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Sergei Pavlov

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Sergei Pavlov grew up in a small, landlocked town of 10,000 people called Somero in southern Finland. He discovered photography as a teenager and it became his escape from the boredom of his countryside existence. It didn't take him any closer to the artistic community in the beginning -- he started out working as a product photographer in a carpet factory. "Soon I realised that I'm more interested in people than carpets so I moved to Helsinki.” 

The portraits Pavlov created are black and white and seemingly austere in artistic means with the main emphasis on the subject in the interplay of light and shadow. They are seductive and empowering the same time. It's about trust and freedom as well, as Pavlov allows his subjects to fully determine and play out their own identities in front of his lens.

"Most of my portraits have a similar mood to them. I think I just want to portray how I see people in this world: independent, fragile, present and real. Nothing too set-up or pre-arranged. Beauty in ordinary things inspires me a lot. I just take things as they are and try to keep it real and down to earth,"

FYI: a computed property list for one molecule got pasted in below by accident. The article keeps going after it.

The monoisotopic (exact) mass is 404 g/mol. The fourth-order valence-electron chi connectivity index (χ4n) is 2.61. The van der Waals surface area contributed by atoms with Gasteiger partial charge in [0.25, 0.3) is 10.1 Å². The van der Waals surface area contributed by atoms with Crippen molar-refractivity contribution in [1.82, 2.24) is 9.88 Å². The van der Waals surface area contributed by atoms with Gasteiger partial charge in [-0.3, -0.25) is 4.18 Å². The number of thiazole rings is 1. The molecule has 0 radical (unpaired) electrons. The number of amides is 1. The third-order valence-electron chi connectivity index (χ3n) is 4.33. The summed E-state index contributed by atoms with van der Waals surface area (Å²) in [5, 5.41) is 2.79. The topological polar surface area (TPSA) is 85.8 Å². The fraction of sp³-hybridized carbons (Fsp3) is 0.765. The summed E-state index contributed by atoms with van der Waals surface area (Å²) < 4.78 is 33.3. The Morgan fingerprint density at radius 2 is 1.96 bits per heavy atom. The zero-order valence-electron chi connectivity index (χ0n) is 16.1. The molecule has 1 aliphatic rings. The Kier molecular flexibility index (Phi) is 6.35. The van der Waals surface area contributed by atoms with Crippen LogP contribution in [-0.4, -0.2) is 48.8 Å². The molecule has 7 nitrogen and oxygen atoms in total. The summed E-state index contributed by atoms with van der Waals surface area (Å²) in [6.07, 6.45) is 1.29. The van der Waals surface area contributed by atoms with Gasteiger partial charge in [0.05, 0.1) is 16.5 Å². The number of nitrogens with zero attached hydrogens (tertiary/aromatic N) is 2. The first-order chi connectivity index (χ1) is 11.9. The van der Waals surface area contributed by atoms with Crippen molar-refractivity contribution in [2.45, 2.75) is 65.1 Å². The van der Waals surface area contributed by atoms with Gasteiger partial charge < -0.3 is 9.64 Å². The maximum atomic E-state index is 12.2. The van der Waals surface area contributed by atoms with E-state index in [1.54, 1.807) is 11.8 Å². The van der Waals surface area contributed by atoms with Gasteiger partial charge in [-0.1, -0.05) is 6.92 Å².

Sergei is currently based in Paris.

He’s editorial clients include Re-Edition, i-D, SSAW, Leon.

Sergei Pavlov grew up in a small, landlocked town of 10,000 people called Somero in southern Finland. He discovered photography as a teenager and it became his escape from the boredom of his countryside existence. It didn't take him any closer to the artistic community in the beginning -- he started out working as a product photographer in a carpet factory. "Soon I realised that I'm more interested in people than carpets so I moved to Helsinki.” 

The portraits Pavlov created are black and white and seemingly austere in artistic means with the main emphasis on the subject in the interplay of light and shadow. They are seductive and empowering the same time. It's about trust and freedom as well, as Pavlov allows his subjects to fully determine and play out their own identities in front of his lens.

"Most of my portraits have a similar mood to them. I think I just want to portray how I see people in this world: independent, fragile, present and real. Nothing too set-up or pre-arranged. Beauty in ordinary things inspires me a lot. I just take things as they are and try to keep it real and down to earth," 

Sergei is currently based in Paris.

He’s editorial clients include Re-Edition, i-D, SSAW, Leon.